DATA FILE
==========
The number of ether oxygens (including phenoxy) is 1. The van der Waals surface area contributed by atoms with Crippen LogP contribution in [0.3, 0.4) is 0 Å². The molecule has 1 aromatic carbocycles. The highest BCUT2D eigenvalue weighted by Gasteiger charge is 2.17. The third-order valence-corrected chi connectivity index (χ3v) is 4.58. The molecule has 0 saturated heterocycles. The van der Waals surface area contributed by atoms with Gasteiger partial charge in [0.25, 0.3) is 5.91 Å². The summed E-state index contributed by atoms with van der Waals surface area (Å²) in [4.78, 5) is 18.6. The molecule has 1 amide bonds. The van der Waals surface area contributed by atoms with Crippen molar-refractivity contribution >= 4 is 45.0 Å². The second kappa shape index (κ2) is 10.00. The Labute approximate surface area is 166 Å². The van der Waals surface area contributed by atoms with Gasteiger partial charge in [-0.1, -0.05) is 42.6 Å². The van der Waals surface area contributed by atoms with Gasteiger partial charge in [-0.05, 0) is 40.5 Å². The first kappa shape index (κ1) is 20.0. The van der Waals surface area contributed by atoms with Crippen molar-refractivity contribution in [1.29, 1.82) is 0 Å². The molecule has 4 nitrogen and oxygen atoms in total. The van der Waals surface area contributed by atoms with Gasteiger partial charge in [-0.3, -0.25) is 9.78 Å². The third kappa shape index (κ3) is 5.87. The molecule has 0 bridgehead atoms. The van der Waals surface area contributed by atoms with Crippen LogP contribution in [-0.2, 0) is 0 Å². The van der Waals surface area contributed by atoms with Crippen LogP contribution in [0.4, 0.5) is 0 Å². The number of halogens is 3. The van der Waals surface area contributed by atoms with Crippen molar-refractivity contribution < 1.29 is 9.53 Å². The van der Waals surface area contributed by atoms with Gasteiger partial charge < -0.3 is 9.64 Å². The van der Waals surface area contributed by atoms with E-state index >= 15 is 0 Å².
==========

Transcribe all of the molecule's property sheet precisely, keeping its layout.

The number of ether oxygens (including phenoxy) is 1. The van der Waals surface area contributed by atoms with Crippen LogP contribution in [0.3, 0.4) is 0 Å². The molecule has 1 aromatic carbocycles. The highest BCUT2D eigenvalue weighted by Gasteiger charge is 2.17. The third-order valence-corrected chi connectivity index (χ3v) is 4.58. The molecule has 0 saturated heterocycles. The van der Waals surface area contributed by atoms with Gasteiger partial charge in [0.25, 0.3) is 5.91 Å². The summed E-state index contributed by atoms with van der Waals surface area (Å²) in [4.78, 5) is 18.6. The molecule has 1 amide bonds. The van der Waals surface area contributed by atoms with Crippen molar-refractivity contribution >= 4 is 45.0 Å². The second kappa shape index (κ2) is 10.00. The Labute approximate surface area is 166 Å². The van der Waals surface area contributed by atoms with Gasteiger partial charge in [-0.1, -0.05) is 42.6 Å². The van der Waals surface area contributed by atoms with Gasteiger partial charge in [-0.05, 0) is 40.5 Å². The first kappa shape index (κ1) is 20.0. The van der Waals surface area contributed by atoms with Crippen molar-refractivity contribution in [1.29, 1.82) is 0 Å². The molecule has 4 nitrogen and oxygen atoms in total. The van der Waals surface area contributed by atoms with Gasteiger partial charge in [-0.3, -0.25) is 9.78 Å². The third kappa shape index (κ3) is 5.87. The molecule has 0 bridgehead atoms. The van der Waals surface area contributed by atoms with Crippen LogP contribution in [-0.2, 0) is 0 Å². The van der Waals surface area contributed by atoms with Crippen LogP contribution in [0.4, 0.5) is 0 Å². The number of halogens is 3. The van der Waals surface area contributed by atoms with Crippen molar-refractivity contribution < 1.29 is 9.53 Å². The van der Waals surface area contributed by atoms with Gasteiger partial charge < -0.3 is 9.64 Å². The van der Waals surface area contributed by atoms with E-state index >= 15 is 0 Å².